Bartenders Guide: Bourbon
I was living in Louisiana during hurricanes Katrina and Rita. It so happened at the time that my lifelong friend and adopted brother, Chef Matthew Wetzler, was launching a new venture in Chicago and needed my immediate assistance. Airplanes were out, so I packed a few odds and ends along with a bottle of Evan Williams Single Barrel Bourbon and set out in my ragtop...arguably not the most hurricane-proof vehicle.
Allow me to digress a bit and inform you that in spite of the fact that I like rare steaks, bad science fiction and good bourbon, I was born with a tragically underdeveloped Male Sense of Direction. Some guys can just glance at the sun or the stars and head confidently off West, if that is their goal. I am not one of them. I get lost going to the local Stop-N-Rob down the street, if even the most minute random thought enters my head along the way.
So...of course, I get lost. I am not aware of this, but the fact that leaves are falling around me like confetti, followed by the trees themselves, should probably have been a strong clue that I was not headed North, as I intended. I'm getting more than a little scared, but there's no going back, so I dig out the Evan, promise to buy Matt a new bottle and take a few strong pulls. Thus refreshed, I navigate the Miata...no kidding, I was in a Miata...back onto what appears to be the road, call Matthew for directions and gradually make my way back onto the correct highway.
Many hours later, after I had arrived and he and I were retracing my route, we discovered that I had actually been heading south for at least 100 miles, directly into the storm. Matthew chastised me, saying, "I cannot believe that anyone would be drinking bourbon while driving a convertible into a hurricane."
My only reply was, "I can't believe anyone wouldn't?"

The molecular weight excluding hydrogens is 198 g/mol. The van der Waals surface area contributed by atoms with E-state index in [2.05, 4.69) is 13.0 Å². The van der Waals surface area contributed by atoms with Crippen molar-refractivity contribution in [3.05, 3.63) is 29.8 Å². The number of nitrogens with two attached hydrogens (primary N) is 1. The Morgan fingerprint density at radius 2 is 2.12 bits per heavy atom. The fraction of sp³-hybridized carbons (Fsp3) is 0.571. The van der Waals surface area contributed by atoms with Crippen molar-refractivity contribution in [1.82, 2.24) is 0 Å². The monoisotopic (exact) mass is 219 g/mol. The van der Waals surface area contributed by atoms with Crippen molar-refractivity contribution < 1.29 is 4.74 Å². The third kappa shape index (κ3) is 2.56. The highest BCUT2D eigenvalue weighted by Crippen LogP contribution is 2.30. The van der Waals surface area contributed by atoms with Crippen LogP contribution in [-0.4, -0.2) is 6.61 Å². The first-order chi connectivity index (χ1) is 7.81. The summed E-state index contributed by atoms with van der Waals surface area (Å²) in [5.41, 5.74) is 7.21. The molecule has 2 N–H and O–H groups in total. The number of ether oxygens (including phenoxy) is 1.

Bourbon is an American whiskey, a type of distilled spirit, made primarily from corn and named for Bourbon County, Kentucky, which interestingly is a dry county. (You can make it, but not sell it there.)
It used to be a legal requirement that Bourbon came from Bourbon County. This is no longer the case. Bourbon must meet several strict standards in order to bear the name, though. They currently are:
Bourbon must be made of a grain mixture that is at least 51% corn.
Bourbon must be distilled to no more than 160 (U.S.) proof. (80% alcohol by volume).
Bourbon must be 100% natural (nothing other than water added to the mixture).
Bourbon must be aged in new, charred oak barrels. ("New" meaning they have never been used for any other spirit. Distillers of Scotch, Irish Whiskey and other spirits often buy used American Bourbon barrels to impart some of their residual flavor.)
Bourbon may not be introduced to the barrel at higher than 125 proof. (62.5% alcohol by volume).
Bourbon which meets the above requirements and has been aged for a minimum of two years, may be called "Straight Bourbon". This is an option, not a requirement, but most distillers of Straight Bourbon will proudly place it on the label.
Bourbon aged for a period less than four years must be labelled with the duration of its aging.
Almost all bourbons made today qualify as Straight Bourbons whether they are so labeled or not, with the exception of very bottom-tier brands or ready-mixed bourbon cocktail products. Even these must be aged a minimum of two years to carry the name "Bourbon" on the label.
Bourbons range from light and dry to dark and sweet, but common flavors present will include vanilla, maple, caramel, some smokiness, pepper or cinnamon notes and occasionally some fruity tones.
Like all whiskeys, Bourbon can be made from several distillation methods and blends of grain, though the bulk must still be corn. I encourage you to click on the distillation methods link for information on such terms as Single Barrel, Blended, Sour Mash, etc.